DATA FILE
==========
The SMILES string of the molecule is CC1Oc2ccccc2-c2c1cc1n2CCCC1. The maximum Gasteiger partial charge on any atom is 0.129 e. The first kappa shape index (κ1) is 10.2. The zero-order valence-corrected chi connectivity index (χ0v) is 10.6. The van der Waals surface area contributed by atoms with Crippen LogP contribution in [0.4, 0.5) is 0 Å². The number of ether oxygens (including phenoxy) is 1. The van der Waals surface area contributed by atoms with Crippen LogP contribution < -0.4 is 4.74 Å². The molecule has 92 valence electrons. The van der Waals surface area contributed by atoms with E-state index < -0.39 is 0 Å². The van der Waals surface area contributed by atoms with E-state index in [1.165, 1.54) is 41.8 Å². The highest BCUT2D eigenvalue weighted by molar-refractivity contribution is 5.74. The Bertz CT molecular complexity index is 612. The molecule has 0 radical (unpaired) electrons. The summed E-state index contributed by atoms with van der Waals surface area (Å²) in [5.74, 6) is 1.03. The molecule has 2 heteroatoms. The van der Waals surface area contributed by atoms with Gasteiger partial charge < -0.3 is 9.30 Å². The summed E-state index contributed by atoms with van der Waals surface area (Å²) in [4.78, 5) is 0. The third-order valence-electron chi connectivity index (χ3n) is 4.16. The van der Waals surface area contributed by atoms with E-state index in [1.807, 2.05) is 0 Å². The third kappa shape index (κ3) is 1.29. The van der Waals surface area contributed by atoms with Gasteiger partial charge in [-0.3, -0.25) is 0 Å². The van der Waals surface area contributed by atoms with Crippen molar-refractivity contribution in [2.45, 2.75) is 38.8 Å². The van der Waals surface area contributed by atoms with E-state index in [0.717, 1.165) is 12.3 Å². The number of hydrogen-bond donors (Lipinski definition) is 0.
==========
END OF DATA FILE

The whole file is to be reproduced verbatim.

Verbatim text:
The SMILES string of the molecule is CC1Oc2ccccc2-c2c1cc1n2CCCC1. The maximum Gasteiger partial charge on any atom is 0.129 e. The first kappa shape index (κ1) is 10.2. The zero-order valence-corrected chi connectivity index (χ0v) is 10.6. The van der Waals surface area contributed by atoms with Crippen LogP contribution in [0.4, 0.5) is 0 Å². The number of ether oxygens (including phenoxy) is 1. The van der Waals surface area contributed by atoms with Crippen LogP contribution < -0.4 is 4.74 Å². The molecule has 92 valence electrons. The van der Waals surface area contributed by atoms with E-state index < -0.39 is 0 Å². The van der Waals surface area contributed by atoms with E-state index in [1.165, 1.54) is 41.8 Å². The highest BCUT2D eigenvalue weighted by molar-refractivity contribution is 5.74. The Bertz CT molecular complexity index is 612. The molecule has 0 radical (unpaired) electrons. The summed E-state index contributed by atoms with van der Waals surface area (Å²) in [5.74, 6) is 1.03. The molecule has 2 heteroatoms. The van der Waals surface area contributed by atoms with Gasteiger partial charge < -0.3 is 9.30 Å². The summed E-state index contributed by atoms with van der Waals surface area (Å²) in [4.78, 5) is 0. The third-order valence-electron chi connectivity index (χ3n) is 4.16. The van der Waals surface area contributed by atoms with E-state index in [1.807, 2.05) is 0 Å². The third kappa shape index (κ3) is 1.29. The van der Waals surface area contributed by atoms with Gasteiger partial charge in [-0.3, -0.25) is 0 Å². The van der Waals surface area contributed by atoms with Crippen molar-refractivity contribution in [2.45, 2.75) is 38.8 Å². The van der Waals surface area contributed by atoms with E-state index in [0.717, 1.165) is 12.3 Å². The number of hydrogen-bond donors (Lipinski definition) is 0.